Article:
Thriving cities depend on the adventurous among us, who alter the urban landscape when they forge their own successful paths.

Each month, we ask an influential Pittsburgher: What was it like for you in the beginning?

Eric Moorer  Sommelier,  Or, The Whale,
Live: North Side •  Work: Downtown •  How Long: A Year

Eric Moorer remembers the first great wine he ever tasted.

It was 2011, the Alderdice grad had just moved back to Pittsburgh from Wilmington, North Carolina, where he went to college, and he was working at Sonoma Grill as a means to “figure out the rest of [my] 20s”, as he describes it. “One of our senior servers at the time poured me a glass of Stags Leap Petit Syrah.” Moorer said. “I tasted it and it’s this big, juicy, beautiful, opulent, California red wine, and I was like… Oh my god. What was that?’ And he was like, ‘Well, they’re not all going to be like that.'”

Years later, he not only remembers the experience, but the exact wine, its specific taste, the feeling he got when he took that first sip. After four years at Sonoma Grill, he moved on to Pizzaiolo Primo to work as a bartender, then the Commoner for a short stint. After Pizzaiolo invited him back to work as their beverage director, he started to realize the shape that his career was taking and to become entirely dedicated to wine.

He told us about it while sitting in the cozy wine room tucked away on the bottom floor of or, The Whale, where he now works as the sommelier. The thousands of wines he’s tasted since that day in 2011 might not all have been as impactful or as impressive as that first perfect sip, but get Moorer started talking about wine and it’s instantly apparent that his appreciation for it has only grown into a full-fledged passion. It even became his career, and one that’s not only enabled him to make a name for himself at a young age in Pittsburgh, but that’s also taken him all over the world.

On Pittsburgh as a “foodie city”: 

“Pittsburgh is its own beautiful kind of beast. You look at different bartenders around the city — I like to highlight people like Cat Cannon at Smallman Galley, Cecil over with the Richard De Schantz Group — those are people who are so thoughtful, so deeply entrenched in what they do. They’re reading, they’re going to camps, they’re going to different seminars, they’re making sure they’re as educated as possible so they can translate that to people better on the other side of the bar. They don’t do it because they want to talk down to people, they don’t do it because they’re thinking “Oh, this is what’s going to make me the next big thing” — they care about what they do, and I think that’s something that’s prevalent around Pittsburgh, especially in the bar community. People are super passionate about what they do. It’s not about getting to be someone, it’s about getting to elevate this city. I think everyone buys into that collective idea that we’re all here for Pittsburgh.”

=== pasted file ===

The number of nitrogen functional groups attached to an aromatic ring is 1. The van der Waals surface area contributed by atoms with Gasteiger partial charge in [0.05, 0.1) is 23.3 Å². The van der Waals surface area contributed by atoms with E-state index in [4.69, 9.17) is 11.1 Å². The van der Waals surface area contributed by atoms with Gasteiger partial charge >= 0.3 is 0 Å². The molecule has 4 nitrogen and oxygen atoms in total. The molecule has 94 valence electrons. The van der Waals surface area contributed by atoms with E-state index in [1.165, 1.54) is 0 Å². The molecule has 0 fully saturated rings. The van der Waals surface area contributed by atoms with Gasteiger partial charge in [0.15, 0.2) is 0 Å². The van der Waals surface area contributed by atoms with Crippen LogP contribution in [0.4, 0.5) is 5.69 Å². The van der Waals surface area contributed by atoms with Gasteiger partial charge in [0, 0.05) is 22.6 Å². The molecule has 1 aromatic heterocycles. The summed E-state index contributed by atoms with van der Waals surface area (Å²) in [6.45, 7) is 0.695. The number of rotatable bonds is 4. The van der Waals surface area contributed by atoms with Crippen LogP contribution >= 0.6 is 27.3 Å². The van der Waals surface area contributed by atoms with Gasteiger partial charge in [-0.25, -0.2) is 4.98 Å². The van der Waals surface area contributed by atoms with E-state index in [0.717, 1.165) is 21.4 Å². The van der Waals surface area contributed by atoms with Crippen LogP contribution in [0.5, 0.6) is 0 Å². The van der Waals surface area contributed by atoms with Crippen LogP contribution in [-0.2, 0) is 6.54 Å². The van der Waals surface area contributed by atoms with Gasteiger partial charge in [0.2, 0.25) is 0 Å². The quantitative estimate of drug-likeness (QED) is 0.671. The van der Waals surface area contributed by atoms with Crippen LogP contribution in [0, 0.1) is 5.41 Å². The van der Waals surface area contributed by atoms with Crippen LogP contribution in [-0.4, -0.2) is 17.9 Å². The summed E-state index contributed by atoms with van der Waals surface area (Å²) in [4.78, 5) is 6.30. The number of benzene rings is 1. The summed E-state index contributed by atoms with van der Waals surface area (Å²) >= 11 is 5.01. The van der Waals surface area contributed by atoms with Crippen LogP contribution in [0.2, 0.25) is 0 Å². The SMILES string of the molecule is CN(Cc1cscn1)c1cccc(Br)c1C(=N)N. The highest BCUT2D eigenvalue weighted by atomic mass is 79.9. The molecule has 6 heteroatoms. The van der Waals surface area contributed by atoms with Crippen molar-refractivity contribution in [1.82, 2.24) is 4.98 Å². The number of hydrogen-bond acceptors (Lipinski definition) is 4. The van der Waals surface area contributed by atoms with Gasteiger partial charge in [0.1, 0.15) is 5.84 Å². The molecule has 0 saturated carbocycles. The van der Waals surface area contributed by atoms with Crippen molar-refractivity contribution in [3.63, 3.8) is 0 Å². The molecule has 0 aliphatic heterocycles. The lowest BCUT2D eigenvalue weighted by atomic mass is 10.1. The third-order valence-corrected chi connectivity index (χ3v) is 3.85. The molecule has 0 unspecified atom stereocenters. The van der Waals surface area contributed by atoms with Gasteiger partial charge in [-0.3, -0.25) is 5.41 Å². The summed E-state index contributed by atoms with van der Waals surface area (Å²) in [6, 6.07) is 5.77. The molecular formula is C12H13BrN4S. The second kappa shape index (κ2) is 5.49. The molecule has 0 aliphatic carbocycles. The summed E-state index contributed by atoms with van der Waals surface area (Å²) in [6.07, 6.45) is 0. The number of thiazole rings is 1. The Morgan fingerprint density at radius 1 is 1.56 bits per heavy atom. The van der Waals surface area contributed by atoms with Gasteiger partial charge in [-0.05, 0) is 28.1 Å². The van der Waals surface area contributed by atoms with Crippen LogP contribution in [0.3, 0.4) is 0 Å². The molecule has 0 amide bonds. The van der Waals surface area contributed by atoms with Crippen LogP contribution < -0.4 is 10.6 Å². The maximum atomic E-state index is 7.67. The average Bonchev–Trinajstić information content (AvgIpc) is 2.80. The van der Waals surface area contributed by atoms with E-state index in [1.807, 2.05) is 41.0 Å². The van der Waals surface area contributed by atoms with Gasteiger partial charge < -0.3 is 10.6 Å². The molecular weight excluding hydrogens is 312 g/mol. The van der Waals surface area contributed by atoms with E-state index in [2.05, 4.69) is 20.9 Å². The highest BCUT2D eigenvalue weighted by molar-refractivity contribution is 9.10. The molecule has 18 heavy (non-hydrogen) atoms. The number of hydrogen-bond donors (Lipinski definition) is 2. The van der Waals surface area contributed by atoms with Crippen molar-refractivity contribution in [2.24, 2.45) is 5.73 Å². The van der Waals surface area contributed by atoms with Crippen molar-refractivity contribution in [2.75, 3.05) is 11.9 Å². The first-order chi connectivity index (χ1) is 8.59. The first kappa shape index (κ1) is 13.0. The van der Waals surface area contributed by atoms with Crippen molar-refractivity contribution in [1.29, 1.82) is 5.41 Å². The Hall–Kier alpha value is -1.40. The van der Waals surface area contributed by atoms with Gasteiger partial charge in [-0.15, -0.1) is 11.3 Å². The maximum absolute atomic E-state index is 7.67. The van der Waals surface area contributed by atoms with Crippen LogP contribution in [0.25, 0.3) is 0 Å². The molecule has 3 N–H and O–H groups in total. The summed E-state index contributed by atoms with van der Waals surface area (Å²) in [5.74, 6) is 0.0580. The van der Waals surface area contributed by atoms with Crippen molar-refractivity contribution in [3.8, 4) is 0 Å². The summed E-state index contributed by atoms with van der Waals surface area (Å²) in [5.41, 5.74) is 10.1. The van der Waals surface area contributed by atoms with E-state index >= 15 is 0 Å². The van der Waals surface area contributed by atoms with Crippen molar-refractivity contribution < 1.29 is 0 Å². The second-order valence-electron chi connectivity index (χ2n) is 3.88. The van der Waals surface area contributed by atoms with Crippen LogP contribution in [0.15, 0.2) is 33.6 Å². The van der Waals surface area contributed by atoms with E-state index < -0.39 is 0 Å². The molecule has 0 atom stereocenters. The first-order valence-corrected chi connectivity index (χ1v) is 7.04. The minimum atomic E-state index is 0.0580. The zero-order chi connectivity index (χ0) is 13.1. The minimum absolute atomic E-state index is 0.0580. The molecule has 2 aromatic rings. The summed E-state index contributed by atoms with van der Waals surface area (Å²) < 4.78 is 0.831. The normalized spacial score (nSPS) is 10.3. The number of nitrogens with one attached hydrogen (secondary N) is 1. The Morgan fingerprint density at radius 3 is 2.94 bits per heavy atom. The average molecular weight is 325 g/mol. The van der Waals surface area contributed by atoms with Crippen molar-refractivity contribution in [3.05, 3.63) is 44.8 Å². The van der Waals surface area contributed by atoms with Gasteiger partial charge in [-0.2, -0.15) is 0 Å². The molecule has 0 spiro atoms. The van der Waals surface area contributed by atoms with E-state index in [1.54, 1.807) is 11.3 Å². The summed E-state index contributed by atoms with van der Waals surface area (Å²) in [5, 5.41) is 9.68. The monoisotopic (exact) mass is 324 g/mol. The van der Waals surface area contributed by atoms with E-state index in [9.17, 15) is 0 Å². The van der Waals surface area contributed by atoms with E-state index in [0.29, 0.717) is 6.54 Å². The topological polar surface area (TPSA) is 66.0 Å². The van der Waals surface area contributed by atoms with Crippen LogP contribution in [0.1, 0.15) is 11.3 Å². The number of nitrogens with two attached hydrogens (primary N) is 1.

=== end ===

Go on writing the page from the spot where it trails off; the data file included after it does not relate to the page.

On the bar community in Pittsburgh: 

I love when people take projects that aren’t for the visibility — I didn’t take this for the visibility. I took it because it’s the logical next step for me and a way to grow my career. I think that’s how a lot of people view moves; you move yourself in different avenues so you can learn different things. When I came here, I thought “Cool, I’ll be the somm,” and then when I got here, I realized I’d be doing payroll, I’d be doing all these different things, and it’s great. I get to round myself out in things I didn’t necessarily think I’d be doing, but it makes me a better person, it makes me a better employee. I came here specifically to this restaurant because of the people I knew they were bringing in, who I could learn from while I was here.”

On building the wine list at or, The Whale:

I’ve been here pretty much since the start, so it’s been really cool to be here since construction, getting a staff hired, building a restaurant, having my hands in this when it was dirty and there was dust everywhere, getting to put together a wine list from scratch without being limited to certain countries or certain varieties.

When I was in France this summer I got to drink so many cool things that I had never heard of, the indigenous varietals, Romorantin —  this is something I found when I was in Paris, we were eating lunch with my wife and I was like “I don’t know what that is, I’ll try that,” It was a four-Euro glass of wine to have with my Pastrami sandwich, and then I get this wine, and it was juicy, ripe, peach, mango, fruit without being sweet, nice balance of acid and body, and I was like “I’m going to drink this every day for the rest of my life if I can find it.”

Putting together the wine list for here, finding that, I was like “That’s the wine I had this summer,” that definitely went on the list. […] From traveling I’ve got to broaden my horizons, I’m open to so many more things, I’m not afraid to try things anymore. Especially when it comes to wine – people have been drinking this for a reason, they’ve been pairing it with the food they eat for a reason, the least I can do is try to give it a voice here.

On his wine philosophy: